Be sure to get the right receipts!
by Linda Jones Neil
It can be exciting to buy a vacant lot or a fixer upper and build a dream home or make wonderful repairs and changes to an existing building to make the home “yours”!
Any money spent on repairs, remodel or new construction can add to the value and to the tax basis of the property, IF the right fiscal receipts are obtained!
Mexico’s tax laws, most of which are patterned closely after the US IRS and Revenue Canada, are much stricter when it comes to obtaining tax deductible receipts. We have the official invoice, known in Spanish as ihe “factura”
For all of us in business, it is essential we obtain official facturas for all equipment, paper goods, electricity, telephone services, gasoline, office rent, any and ALL commercial purchases for use in our business. Additionally, if we consult with an attorney, a notary or other professional, we need a Recibo de Honorarios . These documents must bear special markings and be sent through special programs. They must also bear the vendor’s name, address and Federal Registration Number as well as the Buyer’s information.
All of this is essential for the business owner in Mexico to have deductions against income.
What is often not understood in the real estate world is that the buyer or fixer upper of Mexican homes must also have official receipts in order for them to be applied as deductions against the capital gains tax (Impuesto sobre la Renta ISR) when the property is sold.
All contractors, and suppliers of building materials must be registered with SAT, the Mexico tax authority, have a Taxpayer Identification Number and file taxes on income each month. Additionally, they must issue to the buyer, foreign or national, their invoice (factura) or receipt for fees (recibo de honorarios) that bear Vendor’s details, a description of the property where improvements or construction is being done, and buyer’s full name, address and Tax ID number. If a Buyer is a Foreigner, this is no excuse for not issuing the official receipt. According to SAT the number which must be used if the buyer has no tax identification number is XEXX010101000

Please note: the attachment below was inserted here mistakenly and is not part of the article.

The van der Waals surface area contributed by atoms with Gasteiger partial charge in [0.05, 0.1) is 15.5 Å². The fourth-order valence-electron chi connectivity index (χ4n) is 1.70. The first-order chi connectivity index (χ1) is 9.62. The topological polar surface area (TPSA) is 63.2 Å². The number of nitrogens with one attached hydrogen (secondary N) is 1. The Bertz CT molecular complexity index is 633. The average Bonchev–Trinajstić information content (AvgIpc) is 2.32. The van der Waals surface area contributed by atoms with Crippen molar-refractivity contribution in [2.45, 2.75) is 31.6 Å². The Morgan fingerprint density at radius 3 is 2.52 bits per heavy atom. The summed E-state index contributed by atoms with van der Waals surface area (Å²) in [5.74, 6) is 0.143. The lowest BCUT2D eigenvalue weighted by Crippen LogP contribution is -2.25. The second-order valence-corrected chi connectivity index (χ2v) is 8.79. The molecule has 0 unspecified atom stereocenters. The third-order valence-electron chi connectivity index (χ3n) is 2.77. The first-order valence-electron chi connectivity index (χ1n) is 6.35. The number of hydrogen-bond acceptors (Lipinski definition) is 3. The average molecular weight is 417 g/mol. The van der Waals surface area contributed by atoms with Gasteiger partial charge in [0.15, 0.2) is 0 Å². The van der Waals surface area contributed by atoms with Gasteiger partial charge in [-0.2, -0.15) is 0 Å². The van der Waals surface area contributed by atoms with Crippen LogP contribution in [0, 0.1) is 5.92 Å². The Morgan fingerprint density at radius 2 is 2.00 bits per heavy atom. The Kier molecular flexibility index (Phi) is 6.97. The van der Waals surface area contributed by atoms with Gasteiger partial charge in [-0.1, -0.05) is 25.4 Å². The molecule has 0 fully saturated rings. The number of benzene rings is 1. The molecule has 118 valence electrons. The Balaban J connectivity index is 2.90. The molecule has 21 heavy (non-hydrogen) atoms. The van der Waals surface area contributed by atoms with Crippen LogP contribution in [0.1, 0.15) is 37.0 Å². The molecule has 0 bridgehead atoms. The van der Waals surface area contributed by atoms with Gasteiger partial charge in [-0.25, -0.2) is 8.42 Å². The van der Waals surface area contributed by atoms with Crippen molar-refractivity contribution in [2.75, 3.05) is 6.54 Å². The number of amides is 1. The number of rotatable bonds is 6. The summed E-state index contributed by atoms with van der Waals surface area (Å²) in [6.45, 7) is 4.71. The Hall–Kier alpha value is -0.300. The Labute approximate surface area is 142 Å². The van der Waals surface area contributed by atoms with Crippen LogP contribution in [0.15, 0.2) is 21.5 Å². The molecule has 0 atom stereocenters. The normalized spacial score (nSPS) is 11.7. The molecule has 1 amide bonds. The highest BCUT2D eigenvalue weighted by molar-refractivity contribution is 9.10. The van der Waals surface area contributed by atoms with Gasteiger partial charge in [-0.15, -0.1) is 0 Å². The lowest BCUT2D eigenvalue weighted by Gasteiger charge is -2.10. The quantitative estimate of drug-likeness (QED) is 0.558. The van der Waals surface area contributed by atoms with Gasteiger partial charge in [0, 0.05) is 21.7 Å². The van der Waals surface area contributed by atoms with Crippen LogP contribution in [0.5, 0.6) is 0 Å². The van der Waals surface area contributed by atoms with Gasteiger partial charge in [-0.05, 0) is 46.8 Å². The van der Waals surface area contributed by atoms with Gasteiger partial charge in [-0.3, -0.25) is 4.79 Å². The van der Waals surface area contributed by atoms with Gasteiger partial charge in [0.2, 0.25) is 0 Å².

Why is this important to the foreign owner of a home in mexico??
No exemptions of tax are permitted when a vacation or rental home in Mexico is sold. This applies to all, Mexican nationals and foreigners. The tax on non-exempted transactions is 35% of the difference between the value declared in the deed and the value of the new sale, less allowable deductions; or 25% of the entire amount of the transaction, whichever is less. It is very important when acquiring property to insist upon having the full amount of the sale declared in the deed, in order to avoid overpaying taxes upon sale. and to obtain and retain official receipts for all construction and improvements made on the property. Keep all electronic files or pre 2014 original facturas on these expenses to ensure your tax deduction. This record-keeping can reduce the tax owed substantially.
If you are a foreigner with property in Mexico and want to increase your tax basis in your investment, be sure to insist upon using the services of a registered contractor who provides Factura and/or Recibo de Honorarios when you make a purchase of materials or pay for services rendered.. The exact location of the property must be included in the official receipt. Accept nothing less!
Copyright, 2014,-2020 Consultores Phoenix, S.C. Reproduction prohibited without permission.
About the author:
LINDA JONES NEIL is the founder of The Settlement Company®, which specializes in real estate transfers and escrows. Licensed as a California real estate broker, she has pursued her profession in Mexico for over forty years. Her skills in negotiating contracts between parties from three distinct cultures have placed her services in demand as a consultant and for speaking engagements on Mexican law and customs in Mexico, the United States and Canada. She has been widely published on the subject of real property in Mexico. Memberships; FIABCI, AMPI and NAR. Linda is a former member of the National Advisory Council of AMPI and has served as NAR Presidential Liaison to Mexico. For reprints or further information contact us.